Twitter’s new subscription-based system for verification badges has caused quite a stir, with several organisations and individuals, including The New York Times, refusing to pay for the blue tick. This move has resulted in the newspaper losing its blue tick on Twitter. The social media giant has begun removing verification badges from accounts that did not opt for the new subscription service.
Under the new system, organisations are required to pay a monthly fee of $1,000 to receive a gold verification tick, while individual accounts must pay $8 a month for a blue one. The move has generated revenue for it, but concerns have been raised that without the verification process, it will be difficult to tell genuine accounts from impersonators.
The N.Y. Times, with almost 55 million followers, has refused to pay the subscription fee and also announced that it would not pay for the verification of its journalists’ accounts, except in “rare instances where this status would be essential for reporting purposes”. Following this announcement, the newspaper lost its verification badge.
Elon Musk, who owns Twitter, has launched a volley of insults at The N.Y Times, calling it “propaganda” and saying that their feed is “unreadable”. However, there has been no official comment from it and The N.Y. Times has not responded to Musk’s comments.
It is unclear whether all organisations must sign up for the subscription service to remain verified. It reports that ten thousand of the most-followed organisations on it will be exempt from the rules, citing an internal Twitter document.
It introduced three different coloured verification badges in December 2021: gold ticks for business organisations, grey ticks for government-affiliated accounts or multilateral organisations, and blue ticks for individual accounts. Many news organisations, including CNN, the Los Angeles Times, and the Washington Post, which also said they will not pay for verification, now have gold ticks.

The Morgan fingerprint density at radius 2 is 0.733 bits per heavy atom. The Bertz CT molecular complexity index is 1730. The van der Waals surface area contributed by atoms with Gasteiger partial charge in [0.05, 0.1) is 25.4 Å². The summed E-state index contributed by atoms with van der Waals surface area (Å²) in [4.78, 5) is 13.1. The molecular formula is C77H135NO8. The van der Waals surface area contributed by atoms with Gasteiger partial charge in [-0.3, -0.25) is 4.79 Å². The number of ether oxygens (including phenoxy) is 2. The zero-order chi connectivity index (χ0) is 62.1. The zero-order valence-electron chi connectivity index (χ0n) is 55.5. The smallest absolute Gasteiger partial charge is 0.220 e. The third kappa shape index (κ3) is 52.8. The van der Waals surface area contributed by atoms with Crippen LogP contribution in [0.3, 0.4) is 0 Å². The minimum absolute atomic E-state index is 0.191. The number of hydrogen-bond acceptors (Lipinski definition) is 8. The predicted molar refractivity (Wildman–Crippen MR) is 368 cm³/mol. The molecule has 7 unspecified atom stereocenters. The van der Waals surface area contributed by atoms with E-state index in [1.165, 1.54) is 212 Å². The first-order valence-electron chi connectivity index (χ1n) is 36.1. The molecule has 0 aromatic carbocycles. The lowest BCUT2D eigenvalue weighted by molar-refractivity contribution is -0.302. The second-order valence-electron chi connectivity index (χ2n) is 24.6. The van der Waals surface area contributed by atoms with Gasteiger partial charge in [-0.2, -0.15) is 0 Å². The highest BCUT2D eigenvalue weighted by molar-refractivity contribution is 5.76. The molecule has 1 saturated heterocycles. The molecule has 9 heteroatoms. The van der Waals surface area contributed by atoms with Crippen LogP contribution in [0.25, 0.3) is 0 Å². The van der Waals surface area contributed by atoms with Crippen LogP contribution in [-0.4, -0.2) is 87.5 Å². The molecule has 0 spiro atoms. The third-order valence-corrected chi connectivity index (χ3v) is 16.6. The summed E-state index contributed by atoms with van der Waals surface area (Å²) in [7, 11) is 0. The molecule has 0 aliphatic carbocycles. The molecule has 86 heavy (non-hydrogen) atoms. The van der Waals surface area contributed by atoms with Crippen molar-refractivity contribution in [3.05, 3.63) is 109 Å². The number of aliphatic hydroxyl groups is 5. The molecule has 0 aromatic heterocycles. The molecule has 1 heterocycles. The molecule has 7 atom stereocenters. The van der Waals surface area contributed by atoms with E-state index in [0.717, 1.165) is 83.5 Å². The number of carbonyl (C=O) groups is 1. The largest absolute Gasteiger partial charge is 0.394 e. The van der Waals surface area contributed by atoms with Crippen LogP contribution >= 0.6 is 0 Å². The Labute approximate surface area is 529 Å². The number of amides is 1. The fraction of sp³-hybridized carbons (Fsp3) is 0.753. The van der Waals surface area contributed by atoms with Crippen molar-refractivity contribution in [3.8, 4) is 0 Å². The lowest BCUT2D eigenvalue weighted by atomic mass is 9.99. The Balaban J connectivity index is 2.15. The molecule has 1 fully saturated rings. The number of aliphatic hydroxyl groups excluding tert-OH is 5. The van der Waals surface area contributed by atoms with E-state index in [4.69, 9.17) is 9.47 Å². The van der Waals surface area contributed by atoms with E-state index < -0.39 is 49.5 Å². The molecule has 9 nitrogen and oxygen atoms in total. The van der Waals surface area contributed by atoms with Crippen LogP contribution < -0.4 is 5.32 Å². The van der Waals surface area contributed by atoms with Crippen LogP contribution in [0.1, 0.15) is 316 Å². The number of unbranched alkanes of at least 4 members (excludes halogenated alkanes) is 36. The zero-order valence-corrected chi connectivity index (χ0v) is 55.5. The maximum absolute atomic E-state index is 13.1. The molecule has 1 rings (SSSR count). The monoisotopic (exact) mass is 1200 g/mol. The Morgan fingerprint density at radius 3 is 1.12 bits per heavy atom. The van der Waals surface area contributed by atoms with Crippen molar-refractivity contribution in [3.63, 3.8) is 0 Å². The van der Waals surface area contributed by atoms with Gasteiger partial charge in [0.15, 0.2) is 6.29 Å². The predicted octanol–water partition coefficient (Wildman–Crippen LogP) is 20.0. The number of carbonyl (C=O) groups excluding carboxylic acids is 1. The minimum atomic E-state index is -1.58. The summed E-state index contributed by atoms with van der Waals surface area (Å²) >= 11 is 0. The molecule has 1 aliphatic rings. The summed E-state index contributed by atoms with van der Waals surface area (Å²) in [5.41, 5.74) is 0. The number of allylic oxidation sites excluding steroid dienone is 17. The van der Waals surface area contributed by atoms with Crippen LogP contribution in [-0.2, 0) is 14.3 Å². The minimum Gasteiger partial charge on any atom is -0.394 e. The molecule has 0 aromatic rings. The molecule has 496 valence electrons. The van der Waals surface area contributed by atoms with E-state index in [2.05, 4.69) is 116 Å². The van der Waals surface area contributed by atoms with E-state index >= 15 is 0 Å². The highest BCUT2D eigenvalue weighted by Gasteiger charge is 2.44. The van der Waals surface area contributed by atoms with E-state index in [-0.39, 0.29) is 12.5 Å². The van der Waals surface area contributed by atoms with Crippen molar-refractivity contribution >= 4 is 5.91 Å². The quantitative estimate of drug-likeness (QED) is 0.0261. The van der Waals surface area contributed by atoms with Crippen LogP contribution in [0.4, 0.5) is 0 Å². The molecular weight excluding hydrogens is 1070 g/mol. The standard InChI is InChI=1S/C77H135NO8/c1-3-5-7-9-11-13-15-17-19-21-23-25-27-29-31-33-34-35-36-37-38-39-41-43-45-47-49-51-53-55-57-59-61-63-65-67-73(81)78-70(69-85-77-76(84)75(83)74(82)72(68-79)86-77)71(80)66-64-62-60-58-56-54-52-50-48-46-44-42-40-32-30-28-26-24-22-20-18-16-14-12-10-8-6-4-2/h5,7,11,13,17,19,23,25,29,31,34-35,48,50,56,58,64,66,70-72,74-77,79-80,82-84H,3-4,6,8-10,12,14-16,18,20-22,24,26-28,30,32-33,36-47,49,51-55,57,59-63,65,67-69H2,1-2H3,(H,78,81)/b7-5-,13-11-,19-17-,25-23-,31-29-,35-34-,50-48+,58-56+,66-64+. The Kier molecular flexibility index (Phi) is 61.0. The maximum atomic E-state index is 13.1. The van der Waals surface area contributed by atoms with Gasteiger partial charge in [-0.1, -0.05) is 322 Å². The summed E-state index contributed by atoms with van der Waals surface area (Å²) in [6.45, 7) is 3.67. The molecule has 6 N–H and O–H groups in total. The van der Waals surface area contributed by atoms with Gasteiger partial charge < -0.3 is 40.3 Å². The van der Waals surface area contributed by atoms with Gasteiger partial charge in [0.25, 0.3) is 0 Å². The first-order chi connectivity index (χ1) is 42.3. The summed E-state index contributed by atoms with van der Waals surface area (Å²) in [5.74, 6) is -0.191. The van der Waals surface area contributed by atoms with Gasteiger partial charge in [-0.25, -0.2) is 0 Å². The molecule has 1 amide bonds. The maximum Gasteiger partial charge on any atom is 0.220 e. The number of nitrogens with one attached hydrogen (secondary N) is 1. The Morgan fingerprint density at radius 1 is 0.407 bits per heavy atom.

Other N.Y. Times accounts, such as N.Y. Times Arts and Travel, also have the gold badge. The removal of the blue ticks seems to be happening gradually because it is a largely manual process, according to The Washington Post, citing former employees of the company.
Celebrities tweet on twitter
Celebrities like American basketball great LeBron James, who said he would not be paying for its verification, still have a blue tick. The same is true of US rapper Ice-T, who has also criticised the new fee-paying system.
The move by it to introduce a subscription-based verification system has drawn criticism from several quarters. Many have raised concerns about the impact on small businesses and individuals who cannot afford to pay for the blue tick. They argue that the verification badge is important for establishing credibility and authenticity on the platform.
Others have questioned the effectiveness of the verification system, pointing out that it is relatively easy to create fake accounts with blue ticks. They argue that Twitter should focus on improving its account security measures instead of introducing a subscription-based verification system.
Twitter’s new subscription-based system for verification badges has generated controversy and criticism, with several organisations and individuals, including The N.Y. Times, refusing to pay for the blue tick. While the move has generated revenue for Twitter, concerns have been raised about its impact on small businesses and individuals. The effectiveness of the verification system has also been questioned, with many arguing that Twitter should focus on improving its account security measures.
Twitter’s new paid subscription service for verification badges has sparked controversy and backlash from several individuals and organizations, including The N.Y. Times. The newspaper, which has a significant Twitter following, has refused to pay for the verification of its accounts, including its journalists’ accounts, unless it is essential for reporting purposes. As a result, the newspaper has lost its blue tick verification badge. While the subscription service will generate revenue for Twitter, concerns have been raised about the difficulty of distinguishing genuine accounts from impersonators without the verification process.